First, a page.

An amendment to the Minnesota constitution could raise more than $1 billion annually to address the state’s long-term care funding crisis, according to two legislators.

Minnesota state Rep. Jerry Newton and Sen. Kent Eken said that removing the cap on taxable income above $118,500 and applying the same 6.2% tax that employees pay into Social Security would raise about $1.2 billion per year in dedicated revenue every year. The change would affect only 4% of income earners in the state, they say, and the additional money could fund care for the elderly and disabled.

“We currently have dedicated funding sources in our state constitution for entities ranging from the arts to parks and trails to wild habitats,” Eken said. “If passed, long-term care would join this list, and if anyone needs constitutionally dedicated and protected funding, it’s our most vulnerable citizens. We cannot prevent the inevitable, so let’s start this conversation.”

Indeed, Eken and Newton said that even if others don’t agree that the proposed amendment is the solution to the LTC funding issue, policymakers and others need to start thinking seriously about the matter. It’s an issue affecting all states, not just the Land of the 1,000 Lakes. In Minnesota, however, more than 1.3 million residents are expected to be aged more than 65 years by 2030, nearly doubling the current senior population. Of those residents, approximately 70% will need some type of long-term care, according to the lawmakers.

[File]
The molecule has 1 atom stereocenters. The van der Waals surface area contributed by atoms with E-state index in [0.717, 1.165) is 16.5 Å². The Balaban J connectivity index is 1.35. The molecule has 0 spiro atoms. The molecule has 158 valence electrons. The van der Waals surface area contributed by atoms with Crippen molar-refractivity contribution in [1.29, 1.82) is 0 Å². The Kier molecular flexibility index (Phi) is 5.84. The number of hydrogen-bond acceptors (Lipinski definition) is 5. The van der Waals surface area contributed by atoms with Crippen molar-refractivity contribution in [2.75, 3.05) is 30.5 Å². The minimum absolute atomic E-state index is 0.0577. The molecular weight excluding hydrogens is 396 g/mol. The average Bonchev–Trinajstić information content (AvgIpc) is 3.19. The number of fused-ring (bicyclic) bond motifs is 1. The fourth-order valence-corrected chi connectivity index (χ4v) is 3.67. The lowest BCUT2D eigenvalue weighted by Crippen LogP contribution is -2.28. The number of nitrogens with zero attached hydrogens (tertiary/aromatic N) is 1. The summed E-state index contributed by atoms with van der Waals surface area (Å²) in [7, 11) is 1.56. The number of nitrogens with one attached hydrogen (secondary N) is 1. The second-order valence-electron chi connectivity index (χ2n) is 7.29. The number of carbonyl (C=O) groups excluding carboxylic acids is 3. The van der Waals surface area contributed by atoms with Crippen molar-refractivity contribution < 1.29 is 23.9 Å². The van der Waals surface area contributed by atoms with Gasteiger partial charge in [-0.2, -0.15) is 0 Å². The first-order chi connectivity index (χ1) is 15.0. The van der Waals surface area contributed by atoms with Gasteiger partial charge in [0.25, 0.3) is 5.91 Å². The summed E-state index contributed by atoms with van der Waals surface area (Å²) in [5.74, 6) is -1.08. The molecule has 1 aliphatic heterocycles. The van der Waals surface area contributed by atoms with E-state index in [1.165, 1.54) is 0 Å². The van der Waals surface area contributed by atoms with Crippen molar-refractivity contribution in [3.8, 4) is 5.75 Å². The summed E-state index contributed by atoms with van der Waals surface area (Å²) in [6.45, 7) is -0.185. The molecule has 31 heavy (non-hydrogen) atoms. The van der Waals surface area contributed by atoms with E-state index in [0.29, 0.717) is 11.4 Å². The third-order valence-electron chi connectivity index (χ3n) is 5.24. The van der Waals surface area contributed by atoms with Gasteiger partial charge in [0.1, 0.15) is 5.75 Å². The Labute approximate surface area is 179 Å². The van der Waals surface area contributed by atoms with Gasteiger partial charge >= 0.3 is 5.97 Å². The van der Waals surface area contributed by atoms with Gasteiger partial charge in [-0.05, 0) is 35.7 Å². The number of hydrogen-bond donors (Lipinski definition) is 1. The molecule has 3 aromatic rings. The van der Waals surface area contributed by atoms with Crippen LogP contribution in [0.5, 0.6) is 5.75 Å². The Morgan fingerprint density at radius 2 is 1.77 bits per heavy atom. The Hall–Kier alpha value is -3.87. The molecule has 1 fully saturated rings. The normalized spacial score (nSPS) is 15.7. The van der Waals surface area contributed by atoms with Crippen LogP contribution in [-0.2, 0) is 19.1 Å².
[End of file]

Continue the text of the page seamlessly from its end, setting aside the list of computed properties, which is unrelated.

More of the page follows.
“This age wave will consume all other areas of our state budget if we don’t take action, and that’s a big challenge to take on,” Newton said. “How do we solve this challenge? As of now, the ‘dedication amendment’ is the only solution that’s been proposed, but that doesn’t mean it’s the only answer. The most important thing is that we start this very serious discussion about how to fund long-term care, and we start it now.”